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Posted by: Maricopa Lawyers on Dec 8, 2014

The recent recession and subsequent housing downturn proved especially challenging among homeowners, but renters could potentially be facing worse circumstances.

Apartment renters and other rental properties are living closer to the poverty line in contrast to homeowners. Research suggests renters are not quite so knowledgeable about financial matters, making them especially susceptible to job losses and additional traumas.

The major concern regarding renters is they comprise a growing percentage of the population, and their classification as being ‘financially fragile’ has precarious implications in regards to the US economy.

Homeownership is considered an integral aspect of attaining the American dream, and more and more people are finding this an elusive feat. The latest figures show that nearly one-third of the population, at a rate of 36 percent, rent their property.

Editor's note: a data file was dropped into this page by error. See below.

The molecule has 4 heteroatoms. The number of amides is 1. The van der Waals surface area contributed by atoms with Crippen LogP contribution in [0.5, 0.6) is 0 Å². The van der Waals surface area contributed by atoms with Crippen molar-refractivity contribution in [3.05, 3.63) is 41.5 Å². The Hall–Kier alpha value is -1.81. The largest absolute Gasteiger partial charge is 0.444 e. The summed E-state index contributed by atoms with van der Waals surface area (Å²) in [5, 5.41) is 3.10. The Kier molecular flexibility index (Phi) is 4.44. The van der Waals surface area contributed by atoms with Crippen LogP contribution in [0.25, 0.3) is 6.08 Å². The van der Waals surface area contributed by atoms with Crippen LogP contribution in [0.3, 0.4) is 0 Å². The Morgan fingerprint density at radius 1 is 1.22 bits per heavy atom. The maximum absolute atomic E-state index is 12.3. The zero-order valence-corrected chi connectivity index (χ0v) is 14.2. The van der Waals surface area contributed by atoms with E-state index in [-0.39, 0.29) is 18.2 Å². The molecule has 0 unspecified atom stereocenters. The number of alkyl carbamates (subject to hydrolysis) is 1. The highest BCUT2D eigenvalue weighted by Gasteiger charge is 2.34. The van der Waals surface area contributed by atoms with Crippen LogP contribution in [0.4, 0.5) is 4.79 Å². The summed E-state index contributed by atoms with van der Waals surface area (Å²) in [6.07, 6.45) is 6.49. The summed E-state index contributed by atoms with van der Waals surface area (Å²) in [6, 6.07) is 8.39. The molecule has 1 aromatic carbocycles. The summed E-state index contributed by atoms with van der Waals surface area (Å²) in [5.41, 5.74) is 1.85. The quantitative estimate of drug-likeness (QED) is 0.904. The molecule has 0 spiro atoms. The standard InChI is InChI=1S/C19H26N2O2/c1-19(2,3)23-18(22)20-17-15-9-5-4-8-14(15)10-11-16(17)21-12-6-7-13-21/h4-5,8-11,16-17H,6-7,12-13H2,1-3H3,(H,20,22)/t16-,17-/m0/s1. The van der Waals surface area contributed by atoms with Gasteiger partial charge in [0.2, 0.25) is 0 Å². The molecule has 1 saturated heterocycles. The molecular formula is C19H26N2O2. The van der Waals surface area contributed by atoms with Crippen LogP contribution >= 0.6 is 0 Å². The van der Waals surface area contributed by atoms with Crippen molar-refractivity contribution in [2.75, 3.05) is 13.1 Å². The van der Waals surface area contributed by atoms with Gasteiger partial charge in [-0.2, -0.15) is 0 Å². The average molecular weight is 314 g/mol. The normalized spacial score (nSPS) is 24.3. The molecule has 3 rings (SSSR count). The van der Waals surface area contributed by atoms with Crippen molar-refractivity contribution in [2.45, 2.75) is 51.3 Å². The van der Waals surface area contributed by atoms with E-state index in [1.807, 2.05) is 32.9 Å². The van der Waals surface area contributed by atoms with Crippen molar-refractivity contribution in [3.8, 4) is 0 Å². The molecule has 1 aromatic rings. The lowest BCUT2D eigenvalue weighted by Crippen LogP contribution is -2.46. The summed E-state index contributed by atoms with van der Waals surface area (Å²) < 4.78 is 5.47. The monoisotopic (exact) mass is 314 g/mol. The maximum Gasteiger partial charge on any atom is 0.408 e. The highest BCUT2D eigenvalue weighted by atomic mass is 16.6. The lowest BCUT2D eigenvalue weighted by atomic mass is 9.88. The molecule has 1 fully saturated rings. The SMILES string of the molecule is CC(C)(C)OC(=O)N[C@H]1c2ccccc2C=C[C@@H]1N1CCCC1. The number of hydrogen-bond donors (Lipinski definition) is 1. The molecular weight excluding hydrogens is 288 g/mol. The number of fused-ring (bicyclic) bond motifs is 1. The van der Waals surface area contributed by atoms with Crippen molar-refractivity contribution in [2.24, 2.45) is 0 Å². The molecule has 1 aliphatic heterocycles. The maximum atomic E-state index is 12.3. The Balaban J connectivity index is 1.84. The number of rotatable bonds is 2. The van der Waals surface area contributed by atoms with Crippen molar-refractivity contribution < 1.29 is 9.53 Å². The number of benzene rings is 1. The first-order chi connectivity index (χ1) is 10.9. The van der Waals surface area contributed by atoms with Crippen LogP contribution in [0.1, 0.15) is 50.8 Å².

The majority of renters are younger than homeowners and more likely to be unmarried according to a report released recently by the Finra Foundation. It also stipulates that renters are far less likely to possess college degrees and they’re in many cases unemployed.

Making ends meet is a serious obstacle among renters. Among the renters included in the FInra Foundation survey, as much as 24 percent reported that they find it very difficult to cover their monthly bills – a figure double that of homeowners.

An overwhelming majority of renters, 58 percent, reported that they’d have trouble providing $2,000 in the span of 30 days to manage unexpected medical expenses or car repairs; compare that to 29 percent of homeowners.

Renters aren’t subscribed to making monthly mortgage payments, and yet they’re far from debt-free. Many of these individuals are often plagued by credit-card bills, medical obligations, student loans and auto debt.

Unlike mortgage payments, many of these debts typically are not tax deductible – student loan is partly deductible – which can keep many renters underwater.